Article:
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Education, Nutrition
Carbs. We've all heard of them, but we aren't exactly sure what they are. Are they good? Are they bad? Do they make us fat? Many of us are just plain confused. What exactly are carbs anyway, and how do they affect our bodies?  The bottom line is: there are some carbs that are good for you and some that aren't.  There are three main macro nutrients that are essential in every balanced diet: carbohydrates, proteins, and fat. While proteins and fats are mostly responsible for bodily functions such as the creation of tissues and insulation, carbohydrates break down into a form of sugar which is either immediately converted to energy or stored in the liver or muscles for when it is needed. In fact, carbs provide more than 60% of the amount of energy required by the body.  So the short answer is that we need carbohydrates to survive, however, we also have to realize that not all carbs are created equally. To understand how carbs affect us, we need to understand their structure. Carbohydrates can be broken down into two categories: Simple Carbs and Complex Carbs. Simple Carbs are simple sugars whose chemical structure consists of only one or two sugar molecules. Most are refined sugars that have very little nutritional value. As you may guess, most of these are the carbs to avoid as they break down very quickly. Why is it bad to eat food that breaks down quickly? While they may give a quick burst of energy, it is short lived with a quick spike in blood sugar and no nutritional value. That means the body doesn't really "get fed" and there is a quicker "crash" in blood sugar--causing one to get hungrier more quickly. The exception concerning the low nutrient base is sugar sweetened yogurt, which offers a nutritional benefit, but still breaks down quickly.  The following are some examples of simple carbohydrates:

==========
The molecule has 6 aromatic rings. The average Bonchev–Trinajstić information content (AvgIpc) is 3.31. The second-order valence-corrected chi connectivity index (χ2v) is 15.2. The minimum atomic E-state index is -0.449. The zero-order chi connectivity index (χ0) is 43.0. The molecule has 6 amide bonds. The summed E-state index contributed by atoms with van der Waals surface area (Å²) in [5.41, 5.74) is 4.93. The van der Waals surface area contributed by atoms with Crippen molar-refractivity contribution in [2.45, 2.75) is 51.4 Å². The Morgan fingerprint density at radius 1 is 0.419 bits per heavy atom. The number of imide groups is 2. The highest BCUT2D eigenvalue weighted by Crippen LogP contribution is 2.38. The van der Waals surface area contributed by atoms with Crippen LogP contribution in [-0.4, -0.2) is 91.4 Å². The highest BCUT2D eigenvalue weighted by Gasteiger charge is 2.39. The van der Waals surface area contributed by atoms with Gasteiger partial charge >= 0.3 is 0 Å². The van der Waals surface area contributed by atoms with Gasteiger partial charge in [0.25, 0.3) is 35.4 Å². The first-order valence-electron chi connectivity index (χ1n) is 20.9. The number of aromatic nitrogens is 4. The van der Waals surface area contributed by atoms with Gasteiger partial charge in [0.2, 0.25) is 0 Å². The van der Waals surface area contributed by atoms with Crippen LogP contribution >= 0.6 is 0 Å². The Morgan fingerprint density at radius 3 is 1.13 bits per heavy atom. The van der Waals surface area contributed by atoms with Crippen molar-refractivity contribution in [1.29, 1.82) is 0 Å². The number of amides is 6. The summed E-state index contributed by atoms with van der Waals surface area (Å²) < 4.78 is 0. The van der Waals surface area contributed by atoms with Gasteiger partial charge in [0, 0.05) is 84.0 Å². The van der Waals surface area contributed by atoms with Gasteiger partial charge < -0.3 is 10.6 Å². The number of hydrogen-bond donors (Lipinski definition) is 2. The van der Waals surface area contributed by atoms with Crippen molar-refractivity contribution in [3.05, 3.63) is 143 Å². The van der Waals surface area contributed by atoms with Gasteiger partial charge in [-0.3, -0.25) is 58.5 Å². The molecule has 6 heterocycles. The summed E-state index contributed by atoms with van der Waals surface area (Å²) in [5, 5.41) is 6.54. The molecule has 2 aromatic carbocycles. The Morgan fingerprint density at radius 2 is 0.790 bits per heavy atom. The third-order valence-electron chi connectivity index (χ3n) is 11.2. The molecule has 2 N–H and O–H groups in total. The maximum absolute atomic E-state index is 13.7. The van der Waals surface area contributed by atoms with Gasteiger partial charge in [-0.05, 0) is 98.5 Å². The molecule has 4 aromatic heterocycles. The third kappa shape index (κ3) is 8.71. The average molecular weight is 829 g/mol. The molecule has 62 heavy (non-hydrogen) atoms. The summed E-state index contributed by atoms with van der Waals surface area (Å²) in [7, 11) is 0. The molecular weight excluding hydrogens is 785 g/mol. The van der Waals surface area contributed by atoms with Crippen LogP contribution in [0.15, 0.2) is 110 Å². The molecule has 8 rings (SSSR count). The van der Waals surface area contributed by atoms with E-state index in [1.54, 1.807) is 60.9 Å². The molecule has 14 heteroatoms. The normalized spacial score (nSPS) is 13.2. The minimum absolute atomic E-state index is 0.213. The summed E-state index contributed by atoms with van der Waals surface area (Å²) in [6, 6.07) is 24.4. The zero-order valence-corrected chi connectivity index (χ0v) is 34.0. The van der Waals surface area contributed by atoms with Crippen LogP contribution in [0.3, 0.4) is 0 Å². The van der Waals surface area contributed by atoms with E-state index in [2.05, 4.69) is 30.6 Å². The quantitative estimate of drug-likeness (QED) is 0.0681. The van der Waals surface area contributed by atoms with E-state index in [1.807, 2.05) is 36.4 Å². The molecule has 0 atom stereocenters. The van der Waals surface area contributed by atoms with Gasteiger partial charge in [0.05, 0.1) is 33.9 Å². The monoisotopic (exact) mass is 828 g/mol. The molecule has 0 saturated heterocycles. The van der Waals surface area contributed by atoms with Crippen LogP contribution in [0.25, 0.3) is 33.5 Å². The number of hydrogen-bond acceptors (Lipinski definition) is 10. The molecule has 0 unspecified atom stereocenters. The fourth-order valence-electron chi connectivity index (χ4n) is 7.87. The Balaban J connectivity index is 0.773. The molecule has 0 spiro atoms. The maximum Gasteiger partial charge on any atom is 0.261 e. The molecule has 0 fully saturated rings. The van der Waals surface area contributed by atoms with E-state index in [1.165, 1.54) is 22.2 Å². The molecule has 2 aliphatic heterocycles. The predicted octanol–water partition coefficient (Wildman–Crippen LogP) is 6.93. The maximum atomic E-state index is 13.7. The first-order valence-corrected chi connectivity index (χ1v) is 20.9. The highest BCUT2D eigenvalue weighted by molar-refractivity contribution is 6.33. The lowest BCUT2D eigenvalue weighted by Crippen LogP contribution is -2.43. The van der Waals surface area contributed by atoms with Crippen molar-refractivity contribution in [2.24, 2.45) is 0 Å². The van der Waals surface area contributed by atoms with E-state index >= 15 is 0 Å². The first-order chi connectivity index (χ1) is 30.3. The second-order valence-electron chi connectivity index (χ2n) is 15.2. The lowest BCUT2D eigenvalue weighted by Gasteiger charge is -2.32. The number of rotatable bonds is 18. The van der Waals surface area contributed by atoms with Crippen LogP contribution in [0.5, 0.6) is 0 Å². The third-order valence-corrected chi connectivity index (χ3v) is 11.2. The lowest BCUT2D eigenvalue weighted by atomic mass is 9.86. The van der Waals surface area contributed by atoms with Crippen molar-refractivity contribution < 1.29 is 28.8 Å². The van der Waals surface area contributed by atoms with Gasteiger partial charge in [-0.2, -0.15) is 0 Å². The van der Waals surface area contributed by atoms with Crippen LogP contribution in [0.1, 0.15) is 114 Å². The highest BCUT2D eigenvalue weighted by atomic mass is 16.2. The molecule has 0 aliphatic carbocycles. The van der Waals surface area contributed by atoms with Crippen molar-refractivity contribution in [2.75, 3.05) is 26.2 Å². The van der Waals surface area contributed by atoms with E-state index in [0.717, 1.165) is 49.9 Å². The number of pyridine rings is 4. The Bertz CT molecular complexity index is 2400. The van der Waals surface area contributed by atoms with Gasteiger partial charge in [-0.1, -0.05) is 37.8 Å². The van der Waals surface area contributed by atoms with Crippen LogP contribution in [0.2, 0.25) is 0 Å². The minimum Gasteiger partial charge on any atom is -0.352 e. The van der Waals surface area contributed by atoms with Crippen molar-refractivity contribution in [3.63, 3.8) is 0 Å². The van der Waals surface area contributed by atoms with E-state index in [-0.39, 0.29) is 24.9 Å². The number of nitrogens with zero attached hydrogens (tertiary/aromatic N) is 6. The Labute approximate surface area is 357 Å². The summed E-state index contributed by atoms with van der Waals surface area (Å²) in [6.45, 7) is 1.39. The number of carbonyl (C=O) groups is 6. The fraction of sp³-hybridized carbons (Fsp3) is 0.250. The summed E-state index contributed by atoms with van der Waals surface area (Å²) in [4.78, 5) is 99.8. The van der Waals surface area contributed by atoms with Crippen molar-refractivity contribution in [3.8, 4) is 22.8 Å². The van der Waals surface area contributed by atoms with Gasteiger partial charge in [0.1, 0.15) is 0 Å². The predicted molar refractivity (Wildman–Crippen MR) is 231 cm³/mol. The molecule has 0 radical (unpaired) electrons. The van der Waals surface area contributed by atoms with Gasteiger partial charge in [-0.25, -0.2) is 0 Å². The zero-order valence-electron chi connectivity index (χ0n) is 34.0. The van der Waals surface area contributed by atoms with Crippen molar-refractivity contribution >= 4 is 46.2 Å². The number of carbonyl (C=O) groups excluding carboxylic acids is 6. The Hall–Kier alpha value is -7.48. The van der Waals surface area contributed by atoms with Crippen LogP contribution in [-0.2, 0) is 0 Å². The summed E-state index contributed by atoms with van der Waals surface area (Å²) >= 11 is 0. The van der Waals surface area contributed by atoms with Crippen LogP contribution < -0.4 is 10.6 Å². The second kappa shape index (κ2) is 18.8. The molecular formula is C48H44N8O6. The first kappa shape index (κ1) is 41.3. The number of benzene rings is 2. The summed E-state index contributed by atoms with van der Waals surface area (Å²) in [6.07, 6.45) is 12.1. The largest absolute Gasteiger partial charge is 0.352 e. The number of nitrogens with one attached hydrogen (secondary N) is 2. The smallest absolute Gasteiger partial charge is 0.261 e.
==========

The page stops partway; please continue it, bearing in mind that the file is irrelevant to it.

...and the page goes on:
• White bread and other products containing white flour
  • Brown sugar
  • Jams, jellies
  • Corn syrup
  • Fruit drinks
  • Honey
  • Soft drinks or soda
  • Maple syrup
  • Candy
  • Sugar sweetened yogurt
  • Packaged cereal
  • Most processed foods
  • Molasses
On the other hand, Complex Carbs consist of a chemical structure that is made up of three or more sugars that are usually linked together to form a chain. While it may seem like this is a bad thing, it is actually better for you. That longer chain takes longer to break down. As a result, these don't spike sugar levels as much, and they end up providing slower and more lasting forms of energy. These foods are filled with more beneficial nutrients, many with fiber, which aids in slowing down their digestion. This leads to more complete digestion and with the body being "fed more of what it needs," leaves a feeling of being more full than with simple carbs.  Examples of some Complex Carbs are:
  • Green vegetables
  • Vegetables such as zucchini, yams, eggplant, cauliflower, carrots, cabbage
  • Whole grains such as oats, millet, barley, brown rice, barley, whole grain breads, oat bran
  • Legumes such as beans and lentils
  • Some high-fiber fruits such as apricots, oranges, plums, pears, grapefruits and prunes
The key here is to avoid simple carbs as much as possible while enjoying the more nutrient-rich complex carbs.  Of course, I still strongly believe in a lower carb lifestyle for optimal weight and energy. While some carbs may be better for you than others, all carbohydrates break down into some form of sugar. Go for more high protein foods, eat unlimited amount of green vegetables, and limit yourself to 25 - 35 grams of other carbs per day.  Rememeber: while carbs will give you bursts of energy, protein is the slowest form of food to digest and will provide you with long-lasting energy throughout the day (without the sugar spikes).Check out Jill Gordon the health coach's, website to read more about nutrition.  All material in this post is provided for information only and may not be construed as medical advice or instruction. No action or inaction should be taken based solely on the contents of this publication; instead readers should consult appropriate health professionals on any matter relating to their health and well-being. The information provided has not been approved the Food & Drug Administration and is not intended to diagnose, treat, cure, or prevent any illness or disease.

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